Saying Goodbye to Unpredictable Favorite: Grimm

We’ve all had a show we’ve loved too late—the show we put off watching because we didn’t think it would be good, or it was too weird or creepy. We’ve all DEVOURED episode after episode and season after season.

My sister has been trying to convince me to watch Grimm since the show first started airing. I don’t remember the reasons I gave her. I’m sure they were totally valid and crucial to my very serious criteria for shows to watch – which is pretty well summed up by hot guys and crazy storylines that are literally impossible. Anyone who’s heard me wax endlessly about Teen Wolf will have a different opinion on my criteria, but I think the main reason I put off watching Grimm was that I thought the premise had been done piece by piece in a lot of other shows—fairy tale based plots (Once Upon A Time), evil monsters to slay (Supernatural), Male antagonist with a destiny he had no idea about (The Walking Dead), and a police procedural (Law & Order).

During a lull in my TV watching, a friend finally convinced me to try Grimm. Three episodes in and I was hooked. I flew through all five seasons in about three weeks. I loved everything about the show, and I dealt with my sister’s continual cries of “I told you so” again and again. When I finally caught up with all the episodes online I realized this was the last season, so I started thinking about what I loved about the show.

At first I thought it wasn’t quantifiable. I just liked it. Some things are like that.You like the cast and the stories, and that’s it. When one of my other friends asked me why I liked it so much, I actually had to give a reason and this is what I discovered: the things that had turned me off before (mix tv genres and predictable plots) brought me joy.

If you’ve never seen Grimm, allow me to catch you up and try not to spoil you. The story is about Nick Burkhardt, a police detective in Portland, OR who learns from his aunt that he is a Grimm. This means he is descended from the original Grimm line, and he can see the Wesen (monsters) that the rest of us can’t. His job as a Grimm is to protect humans and kill Wesen, but Nick doesn’t have any intention of following the family line. Left with a trailer full of books, weapons, and potions from his aunt, Nick attempts to find out what it means to be a Grimm along with his girlfriend, partner, and friends.

Grimm took its fairy tale premise and blew it up. None of the story pieces went in the way I expected. I am not intimately familiar with the Grimm brothers versions of the classic stories, but I found again and again the story kept surprising me by being more than the predictable answers. The writers could have been lazy and used the classic Grimm tales as a framework for the entire episode plots, but they never did. In between using those stories as inspiration, they were able to build a new framework of Nick Burkhardt’s life to make season long story arches that added depth to the ‘monster of the week’ episode plots.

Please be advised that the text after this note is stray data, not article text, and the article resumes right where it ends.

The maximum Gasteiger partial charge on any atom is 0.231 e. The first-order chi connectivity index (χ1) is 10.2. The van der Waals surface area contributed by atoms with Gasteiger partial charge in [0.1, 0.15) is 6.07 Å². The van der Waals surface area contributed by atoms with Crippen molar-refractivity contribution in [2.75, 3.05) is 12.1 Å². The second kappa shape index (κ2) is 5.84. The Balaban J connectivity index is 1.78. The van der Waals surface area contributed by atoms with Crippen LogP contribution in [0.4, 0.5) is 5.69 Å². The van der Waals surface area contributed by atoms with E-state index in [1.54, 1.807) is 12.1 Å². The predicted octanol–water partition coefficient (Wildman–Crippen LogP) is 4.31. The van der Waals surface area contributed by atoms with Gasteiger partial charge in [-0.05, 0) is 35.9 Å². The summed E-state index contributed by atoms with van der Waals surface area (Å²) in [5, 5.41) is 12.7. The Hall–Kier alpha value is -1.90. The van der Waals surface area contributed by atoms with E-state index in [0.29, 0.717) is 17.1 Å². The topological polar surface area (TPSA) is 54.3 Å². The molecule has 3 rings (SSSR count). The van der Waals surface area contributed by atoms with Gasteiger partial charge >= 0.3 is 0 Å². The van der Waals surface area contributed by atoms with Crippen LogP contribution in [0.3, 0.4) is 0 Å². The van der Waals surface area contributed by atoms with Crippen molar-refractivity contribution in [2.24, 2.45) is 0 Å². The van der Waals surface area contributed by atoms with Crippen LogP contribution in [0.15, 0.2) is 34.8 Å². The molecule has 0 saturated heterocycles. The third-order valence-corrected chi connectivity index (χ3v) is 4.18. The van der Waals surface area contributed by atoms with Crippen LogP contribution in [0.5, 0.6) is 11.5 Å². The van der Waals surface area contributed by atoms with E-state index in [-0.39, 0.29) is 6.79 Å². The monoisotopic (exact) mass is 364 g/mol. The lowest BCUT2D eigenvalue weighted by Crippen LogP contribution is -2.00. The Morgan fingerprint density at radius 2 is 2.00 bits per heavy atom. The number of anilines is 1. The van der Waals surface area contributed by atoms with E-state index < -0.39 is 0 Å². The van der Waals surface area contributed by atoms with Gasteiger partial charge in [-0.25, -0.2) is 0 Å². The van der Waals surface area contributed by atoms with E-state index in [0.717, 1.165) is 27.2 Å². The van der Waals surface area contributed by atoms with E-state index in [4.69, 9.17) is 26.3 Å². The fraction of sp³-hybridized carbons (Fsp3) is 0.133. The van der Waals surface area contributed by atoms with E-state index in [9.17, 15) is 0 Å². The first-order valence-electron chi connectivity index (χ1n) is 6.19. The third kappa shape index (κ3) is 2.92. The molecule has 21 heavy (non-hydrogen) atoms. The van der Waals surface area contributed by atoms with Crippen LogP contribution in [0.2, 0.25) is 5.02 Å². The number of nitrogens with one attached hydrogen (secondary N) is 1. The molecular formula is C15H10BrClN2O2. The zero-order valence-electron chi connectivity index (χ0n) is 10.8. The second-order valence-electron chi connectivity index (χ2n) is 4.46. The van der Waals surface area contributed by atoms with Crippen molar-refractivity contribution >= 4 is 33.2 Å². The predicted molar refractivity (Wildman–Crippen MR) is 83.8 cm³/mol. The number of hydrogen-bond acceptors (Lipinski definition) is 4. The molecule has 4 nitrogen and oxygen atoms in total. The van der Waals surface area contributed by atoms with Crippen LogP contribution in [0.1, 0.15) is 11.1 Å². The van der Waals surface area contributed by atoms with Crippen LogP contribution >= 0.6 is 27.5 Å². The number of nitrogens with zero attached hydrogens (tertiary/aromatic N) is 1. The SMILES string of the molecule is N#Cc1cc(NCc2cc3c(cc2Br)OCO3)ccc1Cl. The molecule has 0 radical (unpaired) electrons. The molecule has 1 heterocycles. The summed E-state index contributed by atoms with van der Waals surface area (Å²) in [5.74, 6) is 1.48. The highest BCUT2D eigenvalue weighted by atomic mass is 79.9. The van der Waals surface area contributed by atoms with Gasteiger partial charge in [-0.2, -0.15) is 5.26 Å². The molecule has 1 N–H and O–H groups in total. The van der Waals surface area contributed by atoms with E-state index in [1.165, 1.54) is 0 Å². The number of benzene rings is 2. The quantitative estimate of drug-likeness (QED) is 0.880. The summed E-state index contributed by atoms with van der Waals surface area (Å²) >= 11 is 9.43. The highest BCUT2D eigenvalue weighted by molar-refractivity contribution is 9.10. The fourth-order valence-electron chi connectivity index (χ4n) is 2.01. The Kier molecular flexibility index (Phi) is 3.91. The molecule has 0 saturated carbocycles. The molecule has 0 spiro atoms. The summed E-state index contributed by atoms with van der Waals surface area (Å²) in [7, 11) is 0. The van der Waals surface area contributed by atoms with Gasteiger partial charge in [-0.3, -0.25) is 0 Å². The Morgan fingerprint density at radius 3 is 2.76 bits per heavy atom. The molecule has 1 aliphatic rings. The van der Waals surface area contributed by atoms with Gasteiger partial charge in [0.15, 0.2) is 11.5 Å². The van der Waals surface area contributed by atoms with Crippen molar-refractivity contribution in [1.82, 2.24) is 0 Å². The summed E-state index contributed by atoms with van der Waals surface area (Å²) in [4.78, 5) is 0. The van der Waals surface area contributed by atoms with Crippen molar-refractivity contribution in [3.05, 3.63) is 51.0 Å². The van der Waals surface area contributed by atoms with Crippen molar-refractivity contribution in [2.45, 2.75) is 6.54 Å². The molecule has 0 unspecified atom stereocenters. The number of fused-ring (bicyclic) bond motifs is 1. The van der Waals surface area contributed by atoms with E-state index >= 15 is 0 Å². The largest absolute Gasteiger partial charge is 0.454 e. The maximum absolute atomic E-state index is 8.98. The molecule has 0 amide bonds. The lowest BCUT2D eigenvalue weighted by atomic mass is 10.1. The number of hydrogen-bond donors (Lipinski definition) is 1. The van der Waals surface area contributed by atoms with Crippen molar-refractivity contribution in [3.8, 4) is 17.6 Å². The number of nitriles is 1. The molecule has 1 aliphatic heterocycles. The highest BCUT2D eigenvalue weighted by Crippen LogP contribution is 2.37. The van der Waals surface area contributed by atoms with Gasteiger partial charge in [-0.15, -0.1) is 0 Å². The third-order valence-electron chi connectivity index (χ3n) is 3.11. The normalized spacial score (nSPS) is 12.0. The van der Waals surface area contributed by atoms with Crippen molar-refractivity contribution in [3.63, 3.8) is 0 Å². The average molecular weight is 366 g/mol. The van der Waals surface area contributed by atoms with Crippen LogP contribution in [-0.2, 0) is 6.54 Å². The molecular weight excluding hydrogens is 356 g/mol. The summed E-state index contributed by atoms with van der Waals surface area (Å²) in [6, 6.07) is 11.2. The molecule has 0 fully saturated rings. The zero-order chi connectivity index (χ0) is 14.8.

More than the plots I fell in love with all the characters. Everyone’s relationships to Nick were strong, but not static. These friendships and love interests evolved over time just like real relationships do. Nick and Juliette are actual #relationshipgoals that aren’t easily destroyed by plot conflicts. Nick’s partner, Hank, is definitely who I’d want to be if I found out monsters were real, but he never lets the the scary things keep him from doing his job. One of the first Wesen Nick met when he became a grimm was Monroe, and they soon became best friends who rely on each other and support the other’s quirks. Women who weren’t used as props to help the guys on their story arcs.

When a new female character, Rosalee, was introduced I knew she’d end up with someone, but it wasn’t the inevitable pairing that happens on some shows. Rosalee had just as much to contribute to the team before she started dating. This romance was a slow burn, and when it did finally happen it felt right. Nick and Juliette were the only couple on the show for a while, and my favorite moments with them were just domestic. Real life fiancee’s David Giuntoli (Nick) and Bitsie Tulloch (Juliette) made their relationship feel true by showing us all the facets of their personalities, not just the romantic moments.

As any show full of people fighting supernatural fights, there is a good amount of action from episode to episode. Along with the power to see Wesen, Nick is also strong enough to fight them, and that leads to some pretty creative fighting sequences, and often the fighting is happening in huge expanses of the woods of Portland.

Since the show shoots in Portland, the show has taken full advantage of the amazing views and scenery that the city has to offer, and it is beautiful. Often shows take place in amazing places and I think “I want to visit there” only to discover it’s in a lot in LA. Grimm has real scenery and real weather, which is awesome to see on screen.

So if you are looking for a new show to binge watch you can take any of Netflix’s recommendations, but if you want a show that will be well-rounded, interesting, funny, action-packed, realistic, and satisfying—then get started on Grimm. Right now you can watch seasons 1-5 on Amazon Prime. When you get caught up, and I promise it won’t take long, you can catch up on the last season on NBC Friday nights. The series finale will air on March 31.

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